Read the following sentence:

The lazy people of our family like this car.

Does the word "lazy" in the phrase "the lazy people of our house" only refer to the group of people that are lazy? Or does it refer to the all the people in the family and also call them lazy?

  • Please mind the punctuation.
    – user150280
    Commented May 30, 2022 at 11:14
  • Im sorry ; i just wanted to get the answer so i didn't give much attention to punctuation
    – Bla Bbaa
    Commented May 30, 2022 at 11:19
  • It's ok, I already helped you edit it :) By the way, welcome to ELL!!!
    – user150280
    Commented May 30, 2022 at 11:20

2 Answers 2


"The lazy people of our family...."

  1. First, it should be "the lazy people in our family..."

  2. And it means only those people in our family who are lazy. It does not characterize everyone in the family as lazy.

  3. If you want to characterize everyone in the family as lazy, you can say:

Our lazy family drives to get the mail at the end of the driveway.


Everyone in our lazy family owns a single-story house so they don't have to walk up the stairs.

  • Then how do I describe everyone as lazy
    – Bla Bbaa
    Commented May 30, 2022 at 11:47
  • Not sure why I was downvoted, but I modified my answer to address your question. Commented May 30, 2022 at 12:37
  • It makes it really confusing if people over the same platform have different views on the same language
    – Bla Bbaa
    Commented May 30, 2022 at 12:51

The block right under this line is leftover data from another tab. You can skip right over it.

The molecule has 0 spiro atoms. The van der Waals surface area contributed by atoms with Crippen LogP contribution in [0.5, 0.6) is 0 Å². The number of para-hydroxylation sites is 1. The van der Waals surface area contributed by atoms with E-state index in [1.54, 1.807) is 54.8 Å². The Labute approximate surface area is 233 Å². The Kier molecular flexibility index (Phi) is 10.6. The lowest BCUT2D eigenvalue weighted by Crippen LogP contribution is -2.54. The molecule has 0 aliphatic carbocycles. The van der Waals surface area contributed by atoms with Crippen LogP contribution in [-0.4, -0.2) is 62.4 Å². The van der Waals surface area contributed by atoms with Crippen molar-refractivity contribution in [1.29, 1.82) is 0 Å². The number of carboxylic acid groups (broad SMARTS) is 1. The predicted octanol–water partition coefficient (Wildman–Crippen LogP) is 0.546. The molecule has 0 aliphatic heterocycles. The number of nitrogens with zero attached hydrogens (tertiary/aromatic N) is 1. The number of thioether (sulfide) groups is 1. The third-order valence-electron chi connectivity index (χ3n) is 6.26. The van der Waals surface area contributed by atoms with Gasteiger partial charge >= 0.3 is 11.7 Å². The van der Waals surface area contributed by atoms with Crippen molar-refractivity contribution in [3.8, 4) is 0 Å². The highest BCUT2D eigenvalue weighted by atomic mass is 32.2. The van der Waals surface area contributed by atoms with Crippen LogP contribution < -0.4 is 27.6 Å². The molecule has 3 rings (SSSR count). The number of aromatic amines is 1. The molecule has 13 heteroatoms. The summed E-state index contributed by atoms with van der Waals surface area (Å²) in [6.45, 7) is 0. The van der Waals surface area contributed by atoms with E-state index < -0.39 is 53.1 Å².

Syntactically speaking, the cited usage is inherently ambiguous. In practice it's incredibly unlikely the speaker is singling out just some of his family as "the lazy ones" (almost certainly he's characterising his entire family as lazy).

But if we just change lazy [people] to, say, younger people or female [members], then suddenly that "specifically defining" sense (only the young / female) becomes the most likely interpretation.


  • I totally disagree with the interpretation. I believe the speaker was talking about only a portion of the family. However, I agree with your assessment that context is everything. Commented May 30, 2022 at 12:39
  • Effectively, it's completely irrelevant that we disagree over what's the most "likely" interpretation of OP's text, because we have no context on which to base our judgements. But would you change your mind if we changed initial The to Those, for example? I take it you agree that if we change lazy people to female members then unquestionably the most likely interpretation is only the females (and not the males). But even that is at least potentially ambiguous (if all (surviving) members of the family are female! :) Commented May 30, 2022 at 12:57
  • Men aren't usually interested in making jam, but the female members of our local WI club find it fascinating. Nothing wrong with that, even if we take it for granted that the WI club rules prevent "male members" from even existing! :) Commented May 30, 2022 at 13:00

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